I'm doing the best I can, Miss Thatcher.
All right, everyone, let's get settled.
Now, we have a very fun project that we'll be starting today.
Can Brownie be part of it? Of course.
Everyone in your family will be a part of it.
This week, you're each going to be making a family tree.
What's that? It's an exercise where you trace the history of your relatives back as far as you can go, and then you share that information with the class.
My grandpa played piano at Carnegie Hall.
Well, make sure you write that down, Timmy.
Now, everyone, let's take out our pencils and our papers, and let's get started.
Any word on the men who tried to rob the payroll coach? Don't worry, the Mounties will catch them soon enough.
Let me ask you something, how is it someone that beautiful isn't already spoken for? I don't know much about her, except that she's a good nurse.
I bet there's a lot to learn.
Did you hear back from Mr.
Jenkins from the bank? He said we can count payroll tomorrow night, after he closes up.
I'll be there.
Good morning, Henry.
Good morning.
The townsfolk seem quite pleased with you.
That was a bold move, standing up to the railroad like that.
Some people don't think I stood up enough.
But I've heard it said that the best compromise is one where both sides are a little unhappy.
In this case, I think I'd have to disagree with that.
I did my homework, Henry.
Other mayors have worked with the railroad and not given away the store.
Well, I think they'll pay for it sooner or later.
Well, that's your opinion.
[clears throat.]
Oh! Mrs.
Coulter, I didn't see you there.
I-I was just looking at pickles.
Oh, Murphy, pickles indeed.
You were looking at Katie Yost.
And there's nothing wrong with that.
In fact, I think you should ask her out.
Oh, no I couldn't do that.
Why not? She's unattached.
What if she said no? Hmm "A faint heart never won fair maiden.
" Maybe later.
I remember when I was that young.
Yeah, they're green, but I'll whip 'em into shape.
Remember, I learned from the best.
And you've turned into a fine leader.
I got to admit, I was surprised to hear you turned down Collins' offer.
Well, I had my reasons.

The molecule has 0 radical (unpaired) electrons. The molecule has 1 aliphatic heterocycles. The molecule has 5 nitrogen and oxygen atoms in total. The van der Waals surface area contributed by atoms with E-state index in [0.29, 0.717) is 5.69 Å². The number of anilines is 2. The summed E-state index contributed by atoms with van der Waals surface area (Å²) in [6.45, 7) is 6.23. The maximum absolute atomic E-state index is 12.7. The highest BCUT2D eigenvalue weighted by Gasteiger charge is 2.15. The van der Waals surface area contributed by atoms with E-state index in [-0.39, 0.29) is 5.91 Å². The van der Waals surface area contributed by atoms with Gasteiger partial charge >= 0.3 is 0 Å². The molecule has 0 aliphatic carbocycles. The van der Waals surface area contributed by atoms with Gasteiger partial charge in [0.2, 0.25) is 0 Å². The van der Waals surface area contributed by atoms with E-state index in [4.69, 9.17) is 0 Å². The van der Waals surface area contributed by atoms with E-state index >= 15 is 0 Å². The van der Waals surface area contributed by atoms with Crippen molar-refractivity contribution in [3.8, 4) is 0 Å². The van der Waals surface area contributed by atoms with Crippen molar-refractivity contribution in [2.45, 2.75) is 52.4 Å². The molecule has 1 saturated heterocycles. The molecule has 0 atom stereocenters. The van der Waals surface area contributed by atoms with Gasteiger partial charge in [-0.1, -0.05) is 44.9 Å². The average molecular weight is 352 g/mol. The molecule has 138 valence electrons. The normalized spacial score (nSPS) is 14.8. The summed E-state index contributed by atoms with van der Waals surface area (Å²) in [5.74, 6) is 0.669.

She's a very pretty one.
You got a girl waiting for you back home? Not me.
I'm surprised.
You always were lucky with the ladies.
Ancient history.
"The greatest reward in life is to serve others with a single-minded purpose.
" Now, why does that sound so familiar? It's a quote from [together.]
: Sergeant Major Brookings.
He was the wisest man in the regiment, and a real hero.
If I had someone waiting for me at home, I just couldn't do what I'm supposed to do.
I couldn't serve the way I know I should.
The way I was intended to.
You know what I mean? I know exactly what you mean.
But you found your purpose here.
I have.
So you got any plans for tonight? Not really.
Why? How much do you like pot roast? Mr.
Wyatt? Do you have a moment? What's it about? Um It's the school.
It's getting very crowded.
And you're telling me this because Well, it isn't fair to the children, and a lot of them come from railroad families.
Let's see first, you have a problem with the men here working long hours, now you have a problem with the school being too crowded.
You seem to have a lot of issues, don't you? [chuckles.]
Uh, I just feel that the railroad isn't paying its fair share.
You're taking advantage of Hope Valley.
We're a business, Miss Thatcher, and you're a schoolteacher.
And frankly, what we do is none of your concern.
Wyatt, I teach my students fairness.
I teach them to be good citizens I really don't have time for this.
Well, maybe, I should reach out to the community and let them know what's going on.